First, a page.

The ecological landscape of monoculture is that there is a massive range of genetically identical plants, against a backdrop of wild pests, which include fungi, bacteria, insects, and numerous other organisms. These pests each have a wild population with its own biodiversity, and their populations are constantly changing and adapting to being able to eat the crops or benefit from the presence of whatever crops are being grown. The monoculture crops, however, are not.changing, and are not able to adapt because they have no genetic variability and are not allowed to reproduce naturally. Plant pests, weeds, also adapt, seeding into the fields of crops, taking advantage of the extra sunlight, as most monoculture crops let through ample light and are not making full use of the sun’s energy.
The only way to control pests in this setup is to expend ever-greater energy and resources on chemical control, either through the spraying of pesticides, fungicides, or bactericides on crops, or through the genetic engineering of crops to enable them to produce these chemicals themselves. But without the natural adaptation, pests will eventually evolve to resist any of these defenses. The setup of monoculture is inherently doomed, as it is working against the natural ways in which ecosystems work. It is completely unsustainable in the long-run.
Negative environmental impacts of monoculture:
Because monoculture farming requires ever-increasing levels of chemical inputs, the negative impacts on the environment are also continuously increasing. Although people often prefer to use safer chemicals when they exist, and use them in as low a concentration as possible, any safe chemical will necessarily eventually stop working. Many of the chemicals used in commercial agriculture are known to be toxic and/or carcinogenic, or have other negative impacts on humans. But even chemicals that are safe for human consumption or exposure can have negative impacts on the environment; for example, roundup, a widely used herbicide, is much more toxic to amphibians than it is to humans.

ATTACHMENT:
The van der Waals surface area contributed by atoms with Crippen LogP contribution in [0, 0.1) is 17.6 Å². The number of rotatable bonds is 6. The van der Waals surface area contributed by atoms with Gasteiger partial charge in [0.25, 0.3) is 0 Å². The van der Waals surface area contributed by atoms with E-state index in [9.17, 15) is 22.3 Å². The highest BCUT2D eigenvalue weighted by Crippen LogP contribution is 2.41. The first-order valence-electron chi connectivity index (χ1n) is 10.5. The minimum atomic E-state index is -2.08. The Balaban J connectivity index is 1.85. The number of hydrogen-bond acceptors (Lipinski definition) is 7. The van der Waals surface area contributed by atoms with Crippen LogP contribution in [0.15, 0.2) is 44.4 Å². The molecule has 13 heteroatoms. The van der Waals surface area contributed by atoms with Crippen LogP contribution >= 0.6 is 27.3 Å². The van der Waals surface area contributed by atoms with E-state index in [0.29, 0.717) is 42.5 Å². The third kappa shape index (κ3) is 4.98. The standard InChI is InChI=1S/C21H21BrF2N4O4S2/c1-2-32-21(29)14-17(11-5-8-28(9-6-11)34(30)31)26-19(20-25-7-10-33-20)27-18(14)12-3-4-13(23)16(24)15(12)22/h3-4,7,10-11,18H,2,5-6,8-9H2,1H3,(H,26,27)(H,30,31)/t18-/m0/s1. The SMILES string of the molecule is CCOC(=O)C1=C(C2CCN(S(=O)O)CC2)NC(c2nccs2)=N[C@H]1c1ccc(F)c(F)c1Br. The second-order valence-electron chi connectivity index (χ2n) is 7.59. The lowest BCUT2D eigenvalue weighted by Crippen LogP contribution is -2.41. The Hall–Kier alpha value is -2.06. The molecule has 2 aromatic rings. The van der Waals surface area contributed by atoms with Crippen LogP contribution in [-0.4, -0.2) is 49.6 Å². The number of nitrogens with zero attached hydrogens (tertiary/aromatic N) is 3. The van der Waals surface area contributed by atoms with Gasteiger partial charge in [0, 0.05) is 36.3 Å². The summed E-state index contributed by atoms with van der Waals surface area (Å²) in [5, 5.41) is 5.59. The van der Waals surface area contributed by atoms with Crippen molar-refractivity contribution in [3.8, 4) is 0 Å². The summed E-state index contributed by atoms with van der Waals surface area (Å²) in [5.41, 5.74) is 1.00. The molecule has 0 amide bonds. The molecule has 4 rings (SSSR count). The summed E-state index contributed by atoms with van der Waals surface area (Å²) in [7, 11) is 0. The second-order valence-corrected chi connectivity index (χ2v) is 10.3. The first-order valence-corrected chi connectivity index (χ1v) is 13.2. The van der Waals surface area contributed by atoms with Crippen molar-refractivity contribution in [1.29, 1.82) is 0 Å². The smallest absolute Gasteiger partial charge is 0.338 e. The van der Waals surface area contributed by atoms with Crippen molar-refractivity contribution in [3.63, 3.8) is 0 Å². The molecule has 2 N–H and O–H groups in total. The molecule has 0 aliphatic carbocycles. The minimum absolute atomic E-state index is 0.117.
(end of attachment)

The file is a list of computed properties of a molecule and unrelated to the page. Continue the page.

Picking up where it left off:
Other negative effects of monoculture:
Besides the negative environmental effects, monoculture also destroys our culture. Monoculture and large-scale factory farming is in large part responsible for or associated with the alienation of Americans from the practice of farming, and the move from an economy in which a large portion of people were directly involved in farming towards a society in which people see food as an industrial product to be purchased in a store, with little idea of where it comes from.
Beyond monoculture: how you can help protect the environment and food and farming culture:
The empire of factory farming and wide-scale monoculture is thankfully crumbling. You can do your part by learning more about gardening, by experimenting with growing some of your own food, even if you just have a small city yard, or even growing some indoors or on a porch or balcony if you do not have a yard. You can also explore farmer’s markets with locally grown food, and encourage small-scale, local production, by diversified farming methods, by using your money to support these farmers. As we return to diversified agriculture, we will become more connected to our food, and help protect our environment as well.
Source by Alex Zorach